Burnout is a state of mental and physical exhaustion that can zap the joy out of your career, friendships, and family interactions. Continual exposure to stressful situations, like caring for an ill family member, working long hours, or witnessing upsetting news related to politics and school safety can lead to this stress condition.
Burnout, however, isn’t always easy to spot. With that in mind, we’ve put together a guide to help you identify the signs of burnout, as well as ways to prevent it.
What is burnout?
Coined by the psychologist, Herbert Freudenberger in the 1970s, burnout describes a severe stress condition that leads to severe physical, mental, and emotional exhaustion.
Much worse than ordinary fatigue, burnout makes it challenging for people to cope with stress and handle day-to-day responsibilities.
People experiencing burnout often feel like they have nothing left to give and may dread getting out of bed each morning. They may even adopt a pessimistic outlook toward life and feel hopeless.
Burnout doesn’t go away on its own and, if left untreated, it can lead to serious physical and psychological illnesses like depression, heart disease, and diabetes.
Who gets burnout?
Anyone who’s continually exposed to high levels of stress can experience burnout. Helping professionals, such as first responders, doctors, and nurses are especially vulnerable to this health condition.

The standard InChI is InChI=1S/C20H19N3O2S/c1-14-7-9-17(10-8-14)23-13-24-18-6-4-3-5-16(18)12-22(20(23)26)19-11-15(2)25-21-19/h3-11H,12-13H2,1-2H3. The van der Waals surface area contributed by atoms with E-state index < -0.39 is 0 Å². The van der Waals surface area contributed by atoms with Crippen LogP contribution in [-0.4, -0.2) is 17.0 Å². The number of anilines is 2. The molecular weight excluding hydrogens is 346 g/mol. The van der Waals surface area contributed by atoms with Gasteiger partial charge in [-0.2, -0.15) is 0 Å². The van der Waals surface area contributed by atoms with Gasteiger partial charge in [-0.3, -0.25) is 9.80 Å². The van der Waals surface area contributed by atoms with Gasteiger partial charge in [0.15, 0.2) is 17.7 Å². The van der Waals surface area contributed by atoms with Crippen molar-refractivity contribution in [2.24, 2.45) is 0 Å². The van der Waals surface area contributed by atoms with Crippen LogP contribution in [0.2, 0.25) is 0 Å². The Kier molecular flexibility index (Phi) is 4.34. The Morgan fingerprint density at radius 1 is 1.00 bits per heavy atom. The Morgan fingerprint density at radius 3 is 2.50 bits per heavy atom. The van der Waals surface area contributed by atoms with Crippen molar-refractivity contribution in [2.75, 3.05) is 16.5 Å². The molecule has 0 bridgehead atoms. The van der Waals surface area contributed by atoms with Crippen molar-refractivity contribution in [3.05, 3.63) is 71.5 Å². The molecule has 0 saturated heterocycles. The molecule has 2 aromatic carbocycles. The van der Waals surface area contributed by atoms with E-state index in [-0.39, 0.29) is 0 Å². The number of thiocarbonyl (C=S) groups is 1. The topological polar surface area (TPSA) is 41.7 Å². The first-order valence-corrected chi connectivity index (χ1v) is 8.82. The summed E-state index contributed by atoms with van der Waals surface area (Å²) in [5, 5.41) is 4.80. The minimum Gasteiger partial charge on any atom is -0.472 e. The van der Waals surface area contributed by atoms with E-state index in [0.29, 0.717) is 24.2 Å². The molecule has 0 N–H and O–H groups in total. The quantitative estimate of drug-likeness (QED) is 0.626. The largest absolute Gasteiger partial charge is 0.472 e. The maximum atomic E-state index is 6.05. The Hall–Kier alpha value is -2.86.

Along with career-induced burnout, people caring for children can also have this type of extreme exhaustion. A recent study found that, just like doctors and business executives, mothers and fathers can also burn out.
Personality characteristics like needing to be in control, perfectionism, and being “Type A” can also increase your risk of burnout.
What are signs of burnout?
While burnout isn’t a diagnosable psychological disorder, that doesn’t mean it shouldn’t be taken seriously. Burnout symptoms can affect you both physically and mentally.
Physical Burnout Symptoms
When you experience burnout, your body will often display certain signs. Research indicates that some of the most common physical burnout symptoms include:
- Gastrointestinal problems
- High blood pressure
- Poor immune function (getting sick more often)
- Reoccurring headaches
- Sleep issues
Because burnout is caused by chronic stress, it’s helpful to also be aware of how this stress, in general, affects the body. Chronic stress may be felt physically in terms of having more aches and pains, low energy levels, and changes in appetite. All of these physical signs suggest that you may be experiencing burnout.
Mental Burnout Symptoms
Burnout also impacts you mentally and emotionally. Here are some of the most common mental symptoms of burnout:
- Concentration issues
- Depressed mood
- Feeling worthless
- Loss of interest or pleasure
- Suicidal ideation
If you are having suicidal thoughts, contact the National Suicide Prevention Lifeline at 988 for support and assistance from a trained counselor. If you or a loved one are in immediate danger, call 911.
Burnout vs. Depression